Those who work in retail are often compensated with a special employee discount on goods sold in the store. In the days before retail, when the majority of the population worked in agriculture, there was among the Jewish people a special and unique employee discount ordained by the Torah.
“When you come [to work] in your neighbor’s vineyard, then you may eat the grapes you desire until you are satiated, but you shall not put any in your container. When you come [to work] in the ripe grain of your neighbor, then you may pick the grain with your hand, but you may not take a sickle to your neighbor’s grain” (Deuteronomy 23:25-26).
In the Talmud Baba Metzia 87a-b, the rabbis explain that this special provision does not give the employee carte-blanche permission to eat whatever is at hand. This law applies only to that which grows from the earth and only when that fruit is ripe but not yet gathered. In other words, a worker may pluck a ripe grape and eat it, but not take grapes out of the container of gathered fruits that are ready to be brought to owner of the field. Produce that still needs to ripen may not be eaten, and the employee may not take extras to enjoy later. The Talmud notes further that the words, “Then you may eat,” mean that one may not simply suck the juice out of the grape. The words, “Until you are satiated,’ prohibit one from acting glutenously.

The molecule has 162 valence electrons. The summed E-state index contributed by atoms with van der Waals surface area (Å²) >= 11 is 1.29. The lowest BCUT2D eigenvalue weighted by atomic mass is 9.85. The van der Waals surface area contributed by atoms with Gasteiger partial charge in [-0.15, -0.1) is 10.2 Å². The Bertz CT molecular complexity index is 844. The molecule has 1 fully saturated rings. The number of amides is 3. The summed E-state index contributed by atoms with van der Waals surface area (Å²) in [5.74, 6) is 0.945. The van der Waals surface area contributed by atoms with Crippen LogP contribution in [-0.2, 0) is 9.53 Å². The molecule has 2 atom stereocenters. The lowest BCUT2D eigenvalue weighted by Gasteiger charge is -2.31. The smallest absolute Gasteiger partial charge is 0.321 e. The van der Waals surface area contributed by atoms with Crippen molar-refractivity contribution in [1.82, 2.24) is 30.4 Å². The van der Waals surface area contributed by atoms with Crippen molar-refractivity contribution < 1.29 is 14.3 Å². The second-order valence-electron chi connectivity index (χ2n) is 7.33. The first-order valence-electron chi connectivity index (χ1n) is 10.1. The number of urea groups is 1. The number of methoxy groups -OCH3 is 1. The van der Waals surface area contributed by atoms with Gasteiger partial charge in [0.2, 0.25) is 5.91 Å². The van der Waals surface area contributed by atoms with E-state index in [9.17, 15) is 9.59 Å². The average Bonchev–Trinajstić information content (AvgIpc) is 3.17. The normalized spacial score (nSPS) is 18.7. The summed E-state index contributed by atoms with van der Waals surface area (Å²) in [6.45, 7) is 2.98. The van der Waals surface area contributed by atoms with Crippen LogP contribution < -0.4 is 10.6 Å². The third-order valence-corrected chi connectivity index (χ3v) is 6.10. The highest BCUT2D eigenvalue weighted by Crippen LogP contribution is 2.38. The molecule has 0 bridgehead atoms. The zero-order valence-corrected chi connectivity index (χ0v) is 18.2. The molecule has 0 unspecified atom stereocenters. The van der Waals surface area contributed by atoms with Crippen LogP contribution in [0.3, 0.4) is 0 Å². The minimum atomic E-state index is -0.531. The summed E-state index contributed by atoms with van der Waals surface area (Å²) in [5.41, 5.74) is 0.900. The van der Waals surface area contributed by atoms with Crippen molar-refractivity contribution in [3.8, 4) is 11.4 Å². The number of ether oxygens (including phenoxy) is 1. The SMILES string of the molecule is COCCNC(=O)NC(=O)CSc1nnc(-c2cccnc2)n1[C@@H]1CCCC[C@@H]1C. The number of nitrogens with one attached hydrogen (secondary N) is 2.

The law of the grapevine and grain field reveal the Torah’s fine understanding of the employee-employer dynamic. By seeing to the basic needs of the employees and understanding the natural temptation to taste the fruit, this law does much more that prevent actual theft by employees. It also reminds the owners of the fields that they have an obligation of kindness to their employees.
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